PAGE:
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Real Estate Environmental Site Liability: Is Your Company at Risk?
The Necessity of Real Estate Pollution and Environmental Liability Insurance
Types of Pollution and Environmental Liability
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Real Estate Environmental Site Liability: Is Your Company At Risk?
Property owners, real estate managers and developers face a host of environmental exposures that can be financially devastating to their companies.

When site ownership or operation exposes people or property to dangerous materials, the result can be severe financial damage and even bankruptcy. Often, these companies suffer because they do not have Real Estate Environmental Liability coverage.

The liability stems from the Federal Comprehensive Environmental Response, Compensation and Liability Act of 1980 (CERCLA), also known as Superfund. By making “potentially responsible parties” liable for releasing hazardous substances, an owner, operator or a developer is responsible for clean up costs for present pollution and even hazardous materials found onsite from prior use. To make matters more complicated, states have their own laws as well.

To put it simply, real estate owners, operators or developers can become “responsible parties” when property contamination happens.

Therefore, real estate environmental liability coverage is not just an option; it’s a business necessity. Generally, it covers bodily injury and third-party property damages from contamination at or from a site.

Specific policies can vary and be modified to insure business income exposures, development, transportation and “soft costs” from contamination. Risks can arise from contaminated property transactions, the remediation process or the work of environmental consultants and contractors who develop and execute remediation plans or non-owners operating on a site.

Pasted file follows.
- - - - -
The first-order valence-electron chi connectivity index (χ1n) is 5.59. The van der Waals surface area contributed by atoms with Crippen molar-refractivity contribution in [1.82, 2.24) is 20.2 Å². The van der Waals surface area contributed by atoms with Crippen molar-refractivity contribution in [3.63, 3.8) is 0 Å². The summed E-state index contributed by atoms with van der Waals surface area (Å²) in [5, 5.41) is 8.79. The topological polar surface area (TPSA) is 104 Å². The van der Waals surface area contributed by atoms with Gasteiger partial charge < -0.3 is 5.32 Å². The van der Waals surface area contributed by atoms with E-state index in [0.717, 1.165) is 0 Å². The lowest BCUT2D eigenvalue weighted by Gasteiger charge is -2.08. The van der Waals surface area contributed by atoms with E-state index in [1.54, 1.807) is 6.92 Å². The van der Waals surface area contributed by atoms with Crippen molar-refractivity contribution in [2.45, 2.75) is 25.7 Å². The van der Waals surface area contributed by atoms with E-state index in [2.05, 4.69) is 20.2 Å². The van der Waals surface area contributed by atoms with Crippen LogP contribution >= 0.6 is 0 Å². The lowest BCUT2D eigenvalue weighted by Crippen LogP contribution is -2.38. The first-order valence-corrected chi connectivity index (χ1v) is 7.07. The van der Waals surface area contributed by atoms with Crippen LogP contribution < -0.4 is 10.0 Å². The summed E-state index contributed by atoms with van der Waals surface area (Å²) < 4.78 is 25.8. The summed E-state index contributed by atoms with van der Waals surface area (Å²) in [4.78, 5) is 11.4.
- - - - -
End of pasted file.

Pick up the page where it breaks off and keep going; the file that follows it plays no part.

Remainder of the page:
Specifically, these risks can include:
  • Discovering unknown environmental contamination, such as lead paint, asbestos or underground storage tanks that require cleanup.

  • Realizing the remediation plan’s ineffectiveness, even when approved by regulators and/or selected by the owner in a voluntary cleanup. This requires additional remediation activities when contamination is discovered or from newly established cleanup standards.

  • Using or storing significant quantities of hazardous chemicals could have significant environmental liabilities including dry cleaners, gas stations, car repair facilities, factories and home repair retailers.

  • Renovating in one part of a facility while other sections remain operational can increase third-party contaminant exposure. This can also arise from demolition or removal of materials containing lead, asbestos and other hazardous substances or even by cleaning solvents or vapors or gasses emitted by newly installed materials.

  • Learning that commercial buildings have many enclosed spaces especially vulnerable to mold or Legionella, which can harm HVAC, plumbing and indoor air quality. Even a single release of pollutants can adversely affect customers, workers, residents and delivery persons, which yields extensive claims.
  • Being found responsible for damage to natural resources.

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